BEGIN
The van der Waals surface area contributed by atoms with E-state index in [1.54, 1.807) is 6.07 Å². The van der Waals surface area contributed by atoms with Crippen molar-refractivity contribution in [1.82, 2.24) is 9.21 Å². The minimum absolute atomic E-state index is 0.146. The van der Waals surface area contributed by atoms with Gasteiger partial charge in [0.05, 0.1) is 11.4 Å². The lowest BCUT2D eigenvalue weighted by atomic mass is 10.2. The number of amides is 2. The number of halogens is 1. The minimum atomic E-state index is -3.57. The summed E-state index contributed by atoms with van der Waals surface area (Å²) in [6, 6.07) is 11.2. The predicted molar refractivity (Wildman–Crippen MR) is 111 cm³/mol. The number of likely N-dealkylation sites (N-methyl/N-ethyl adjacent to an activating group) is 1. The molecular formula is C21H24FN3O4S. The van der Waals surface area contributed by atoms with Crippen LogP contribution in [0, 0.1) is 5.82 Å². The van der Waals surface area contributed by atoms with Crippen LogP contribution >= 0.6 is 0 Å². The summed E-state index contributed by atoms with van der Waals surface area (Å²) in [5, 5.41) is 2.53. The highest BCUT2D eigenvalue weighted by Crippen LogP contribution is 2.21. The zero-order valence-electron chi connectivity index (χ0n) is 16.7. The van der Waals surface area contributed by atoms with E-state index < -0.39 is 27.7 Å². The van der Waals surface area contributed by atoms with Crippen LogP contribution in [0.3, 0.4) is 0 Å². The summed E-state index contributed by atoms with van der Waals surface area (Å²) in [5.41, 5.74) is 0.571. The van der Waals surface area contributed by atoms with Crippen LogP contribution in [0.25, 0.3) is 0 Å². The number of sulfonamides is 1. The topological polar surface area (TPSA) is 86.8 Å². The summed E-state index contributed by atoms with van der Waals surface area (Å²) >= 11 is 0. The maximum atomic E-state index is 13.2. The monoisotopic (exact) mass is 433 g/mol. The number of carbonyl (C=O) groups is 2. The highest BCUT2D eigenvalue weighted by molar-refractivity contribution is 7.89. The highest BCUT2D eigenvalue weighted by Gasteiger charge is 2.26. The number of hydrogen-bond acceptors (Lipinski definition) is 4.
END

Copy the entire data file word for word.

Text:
The van der Waals surface area contributed by atoms with E-state index in [1.54, 1.807) is 6.07 Å². The van der Waals surface area contributed by atoms with Crippen molar-refractivity contribution in [1.82, 2.24) is 9.21 Å². The minimum absolute atomic E-state index is 0.146. The van der Waals surface area contributed by atoms with Gasteiger partial charge in [0.05, 0.1) is 11.4 Å². The lowest BCUT2D eigenvalue weighted by atomic mass is 10.2. The number of amides is 2. The number of halogens is 1. The minimum atomic E-state index is -3.57. The summed E-state index contributed by atoms with van der Waals surface area (Å²) in [6, 6.07) is 11.2. The predicted molar refractivity (Wildman–Crippen MR) is 111 cm³/mol. The number of likely N-dealkylation sites (N-methyl/N-ethyl adjacent to an activating group) is 1. The molecular formula is C21H24FN3O4S. The van der Waals surface area contributed by atoms with Crippen LogP contribution in [0, 0.1) is 5.82 Å². The van der Waals surface area contributed by atoms with Crippen LogP contribution >= 0.6 is 0 Å². The summed E-state index contributed by atoms with van der Waals surface area (Å²) in [5, 5.41) is 2.53. The highest BCUT2D eigenvalue weighted by Crippen LogP contribution is 2.21. The zero-order valence-electron chi connectivity index (χ0n) is 16.7. The van der Waals surface area contributed by atoms with E-state index < -0.39 is 27.7 Å². The van der Waals surface area contributed by atoms with Crippen LogP contribution in [0.3, 0.4) is 0 Å². The summed E-state index contributed by atoms with van der Waals surface area (Å²) in [5.41, 5.74) is 0.571. The van der Waals surface area contributed by atoms with Crippen LogP contribution in [0.25, 0.3) is 0 Å². The number of sulfonamides is 1. The topological polar surface area (TPSA) is 86.8 Å². The summed E-state index contributed by atoms with van der Waals surface area (Å²) >= 11 is 0. The maximum atomic E-state index is 13.2. The monoisotopic (exact) mass is 433 g/mol. The number of carbonyl (C=O) groups is 2. The highest BCUT2D eigenvalue weighted by molar-refractivity contribution is 7.89. The highest BCUT2D eigenvalue weighted by Gasteiger charge is 2.26. The number of hydrogen-bond acceptors (Lipinski definition) is 4.